07 Sep Patents Trademarks Argentina
Patents Trademarks Argentina
Requirements for an Argentina LLC (SRL)
The SRL is one of the most commonly used legal structures, after the SA.
Partners: There must be at least two and no more than 50 partners (with the Superintendency of Corporations applying the same 95% maximum limit on the ownership of capital by a single partner that applies to an SA). Partners can be domestic or foreign companies or individuals (but may not be domestic corporations) and no nationality or residence requirements apply. The liability of a partner is limited to the full payment of the equity participation subscribed by the partner.
There is no minimum capital requirement. As in the case of an SA, however, the Superintendency of Corporations requires the capital to be appropriate for the SRL’s purpose and may request that an SRL set a higher amount of capital than that decided on by the partners. The capital must be subscribed in full and 25% must be paid in at the time of incorporation, with the balance paid in within two years. Contributions of capital other than cash must be fully paid in at the time of incorporation.
As a matter of fact, one or more managers will be in charge of managerial duties. Also, they may act individually or jointly, as set forth in the articles of incorporation. Additionally, managers are not subject to nationality requirements. For instance, if the managers act jointly or there is only one manager, an absolute majority of all the managers appointed by the partners must reside in Argentina. Last, managers need not be partners.
Indeed, the adoption of company resolutions is as set forth in the bylaws of incorporation. Also, if a sole partner represents the majority vote, amendments to the bylaws require the vote of another partner.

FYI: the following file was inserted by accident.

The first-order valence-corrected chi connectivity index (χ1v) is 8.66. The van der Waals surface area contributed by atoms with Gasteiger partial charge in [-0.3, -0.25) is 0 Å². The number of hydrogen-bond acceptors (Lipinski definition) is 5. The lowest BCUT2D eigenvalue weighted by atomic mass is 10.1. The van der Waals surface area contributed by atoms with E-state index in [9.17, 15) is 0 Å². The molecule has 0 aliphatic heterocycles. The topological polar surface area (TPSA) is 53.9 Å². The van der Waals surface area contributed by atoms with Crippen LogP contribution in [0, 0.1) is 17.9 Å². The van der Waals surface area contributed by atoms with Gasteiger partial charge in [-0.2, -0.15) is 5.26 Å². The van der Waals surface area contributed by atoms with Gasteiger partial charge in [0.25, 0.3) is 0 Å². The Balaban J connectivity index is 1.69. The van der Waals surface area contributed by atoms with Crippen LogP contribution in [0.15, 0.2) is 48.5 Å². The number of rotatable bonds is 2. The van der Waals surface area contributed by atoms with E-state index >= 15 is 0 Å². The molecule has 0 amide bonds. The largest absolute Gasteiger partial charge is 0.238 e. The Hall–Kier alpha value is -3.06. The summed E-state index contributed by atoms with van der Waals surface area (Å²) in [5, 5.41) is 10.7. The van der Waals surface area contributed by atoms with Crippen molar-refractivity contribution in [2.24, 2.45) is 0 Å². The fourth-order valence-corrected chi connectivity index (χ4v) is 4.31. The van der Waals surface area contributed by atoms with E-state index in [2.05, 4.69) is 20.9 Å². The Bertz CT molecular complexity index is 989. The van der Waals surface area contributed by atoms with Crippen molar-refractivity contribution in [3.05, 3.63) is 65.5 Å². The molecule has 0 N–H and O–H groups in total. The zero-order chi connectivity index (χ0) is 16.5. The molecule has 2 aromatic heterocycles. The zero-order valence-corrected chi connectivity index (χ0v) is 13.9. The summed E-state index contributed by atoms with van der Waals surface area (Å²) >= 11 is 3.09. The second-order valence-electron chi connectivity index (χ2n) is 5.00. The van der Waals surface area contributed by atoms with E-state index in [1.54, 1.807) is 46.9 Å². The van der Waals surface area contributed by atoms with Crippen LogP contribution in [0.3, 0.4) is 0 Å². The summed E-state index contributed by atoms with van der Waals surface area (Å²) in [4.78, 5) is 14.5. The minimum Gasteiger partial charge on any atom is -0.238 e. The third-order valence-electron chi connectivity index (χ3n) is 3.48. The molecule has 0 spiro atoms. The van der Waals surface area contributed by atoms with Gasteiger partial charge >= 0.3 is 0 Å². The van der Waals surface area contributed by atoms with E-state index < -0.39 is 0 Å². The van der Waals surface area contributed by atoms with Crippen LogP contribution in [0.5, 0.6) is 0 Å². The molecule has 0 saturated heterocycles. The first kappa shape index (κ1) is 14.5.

There is no requirement for labor representation to be part of the board or the management.
Branch of a foreign corporation
A foreign company may set up a branch in Argentina.
Firstly, an application for branch registration should be in Spanish. A local Notary Public should notarize file it. In addition, it should include the articles of incorporation and bylaws of the head office. Also, it should include a copy of the resolution setting up the Argentine branch. In general, there is no need for a branch to have a specific amount of capital. Thus, for management purposes, only a legal representative duly authorized to operate the branch must be appointed. The branch must keep accounts separate from those of its head office and must file annual financial statements with the Superintendency of Corporations. Different requirements apply to branches in Buenos Aires City.
In conclusion, foreign corporations usually operate in Argentina through a separately incorporated subsidiary, rather than a branch. Primarily to minimize potential legal liability. For instance, if a branch faces a lawsuit, all of the foreign corporation’s assets, not just its domestic assets, may be subject to liability. In contrast, if a subsidiary faces a lawsuit, the foreign corporation’s liability generally would limit to the assets of the subsidiary.